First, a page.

(UPDATED, 2:46 p.m., with comments from the State Department of Education.)
The J.A. and Kathryn Albertson Foundation says it will continue funding a data system designed to track student growth and performance — but funding will be provided in increments.
At issue is a $4.5 million grant for the Schoolnet system — an instructional management system that has been criticized by some Idaho school officials. The $4.5 million is the last installment of a $21 million Albertson Foundation grant to pilot the system. In 2013-14, the state is putting a $4.5 million taxpayer match into the pilot, covering system maintenance, operations and licensing.
“The foundation will release the final $4.5 million of the grant in installments as measurable benchmarks are achieved,” the foundation said in a statement dated Nov. 1.
It was not immediately clear what benchmarks will need to be met — and when the state might receive grant money. The foundation referred those questions to the State Department of Education, and Idaho Education News asked the department for details.
The Education Department worked out the funding arrangement with the foundation, and supports the plan, department spokeswoman Melissa McGrath said Monday.
Schoolnet is designed to provide teachers with immediate access to student data — allowing them to fine-tune lesson plans to match student performance. Schoolnet is seen as the second phase of the Idaho System for Educational Excellence, the state’s longitudinal data system. ISEE also has come under some fire; some local school officials say the monthly reporting requirements are cumbersome, and have questioned the reliability of ISEE data.
While a third-party review found “several issues and challenges” in the Idaho pilot, the foundation says Schoolnet is a “viable” system that has worked well in other states. The foundation also says it makes sense to link Schoolnet with ISEE.
“The original concept of linking instructional management systems to longitudinal data systems remains a valuable project and all parties involved are committed to making the necessary changes to see the pilot through to successful completion,” the foundation said in its statement.
Said McGrath: “We are grateful to the Albertson Foundation for its continued commitment to improving data-driven instruction in Idaho. The work with the third-party evaluator was valuable, and we believe it will only improve the state’s pilot of Schoolnet across Idaho. The districts currently piloting Schoolnet have already made some progress in implementing Schoolnet and are eager to continue to move forward with the available grant funding.”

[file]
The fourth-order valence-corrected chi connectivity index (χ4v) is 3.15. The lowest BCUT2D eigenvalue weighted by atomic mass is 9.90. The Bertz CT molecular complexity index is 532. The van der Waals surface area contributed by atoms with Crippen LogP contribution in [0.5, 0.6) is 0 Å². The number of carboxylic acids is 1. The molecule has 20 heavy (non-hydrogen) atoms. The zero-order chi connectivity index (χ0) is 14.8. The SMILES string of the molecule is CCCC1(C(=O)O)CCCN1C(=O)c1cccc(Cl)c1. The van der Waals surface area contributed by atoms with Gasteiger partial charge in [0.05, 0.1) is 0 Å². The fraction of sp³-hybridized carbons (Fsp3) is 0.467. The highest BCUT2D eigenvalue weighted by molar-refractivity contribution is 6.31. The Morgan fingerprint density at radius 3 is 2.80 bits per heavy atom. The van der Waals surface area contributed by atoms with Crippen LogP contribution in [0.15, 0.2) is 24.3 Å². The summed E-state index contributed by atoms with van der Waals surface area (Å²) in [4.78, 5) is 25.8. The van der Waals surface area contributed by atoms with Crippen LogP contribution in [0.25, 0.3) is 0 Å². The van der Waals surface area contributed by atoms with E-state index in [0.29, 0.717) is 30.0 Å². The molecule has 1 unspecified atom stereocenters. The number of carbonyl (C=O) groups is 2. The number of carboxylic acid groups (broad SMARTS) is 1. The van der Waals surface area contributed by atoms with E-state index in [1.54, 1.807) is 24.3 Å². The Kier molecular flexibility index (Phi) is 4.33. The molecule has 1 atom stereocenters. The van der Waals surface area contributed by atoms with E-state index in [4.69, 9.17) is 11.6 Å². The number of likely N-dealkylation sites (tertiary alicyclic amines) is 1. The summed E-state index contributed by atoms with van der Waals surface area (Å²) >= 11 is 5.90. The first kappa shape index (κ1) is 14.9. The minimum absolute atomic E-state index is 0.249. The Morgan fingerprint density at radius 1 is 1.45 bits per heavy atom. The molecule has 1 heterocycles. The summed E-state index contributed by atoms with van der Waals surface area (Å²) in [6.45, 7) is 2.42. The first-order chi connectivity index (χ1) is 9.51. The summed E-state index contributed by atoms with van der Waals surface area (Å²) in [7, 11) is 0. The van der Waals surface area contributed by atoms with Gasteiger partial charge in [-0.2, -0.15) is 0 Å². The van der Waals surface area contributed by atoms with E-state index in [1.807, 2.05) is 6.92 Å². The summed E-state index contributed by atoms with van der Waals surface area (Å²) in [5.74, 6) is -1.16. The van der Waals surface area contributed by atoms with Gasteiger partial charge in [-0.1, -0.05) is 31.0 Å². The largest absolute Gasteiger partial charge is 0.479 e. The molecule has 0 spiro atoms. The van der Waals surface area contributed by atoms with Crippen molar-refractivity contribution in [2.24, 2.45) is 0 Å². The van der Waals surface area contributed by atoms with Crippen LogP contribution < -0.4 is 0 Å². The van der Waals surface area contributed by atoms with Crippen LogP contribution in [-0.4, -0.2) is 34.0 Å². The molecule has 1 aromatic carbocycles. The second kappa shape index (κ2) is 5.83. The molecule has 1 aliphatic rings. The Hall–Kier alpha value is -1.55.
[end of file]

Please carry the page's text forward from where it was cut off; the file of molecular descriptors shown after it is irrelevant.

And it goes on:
In May 2011, when the three-year, $21 million Schoolnet grant was announced, Superintendent of Public Instruction Tom Luna heralded the news as “an exciting day for Idaho students, teachers and school leaders.” But the rollout of the system — piloted at 51 school districts and six charter schools — has been uneven.
Some districts, saying Schoolnet has been fraught with glitches and errors, opted to drop the system in favor of a student data system created in the Blaine County School District and marketed by Boise-based Silverback Learning Solutions. Nearly three dozen Idaho school districts use Silverback’s Mileposts system — despite the fact that Mileposts costs districts about $5 per student, while Schoolnet is free to use.
Concerns over Schoolnet bubbled to the surface on Sept. 12, when a legislative education “interim committee” spent most of its first day-long meeting discussing data collection issues.
Some of the harshest criticism of Schoolnet came from Cindy Sisson, curriculum coordinator for the Meridian School District — Idaho’s largest district. While Meridian was an early Schoolnet adopter, the system is now basically on hold, Sisson told lawmakers. “I can’t train on a product that’s not accurate.” Also critical was Rep. Wendy Horman, R-Idaho Falls, a committee member. “Is (Schoolnet) working anywhere, for any purpose, to improve education?”
Lawmakers will again discuss student data issues Tuesday, when the interim committee holds its third meeting at the Statehouse. The committee will hear presentations from two school districts that use Mileposts, and a state Education Department presentation on Schoolnet. Also on Tuesday’s agenda: a presentation from Albertson Foundation Executive Director Jamie MacMillan.
Check back for updates on this story.
Disclosure: Idaho Education News is funded through a grant from the J.A. and Kathryn Albertson Foundation.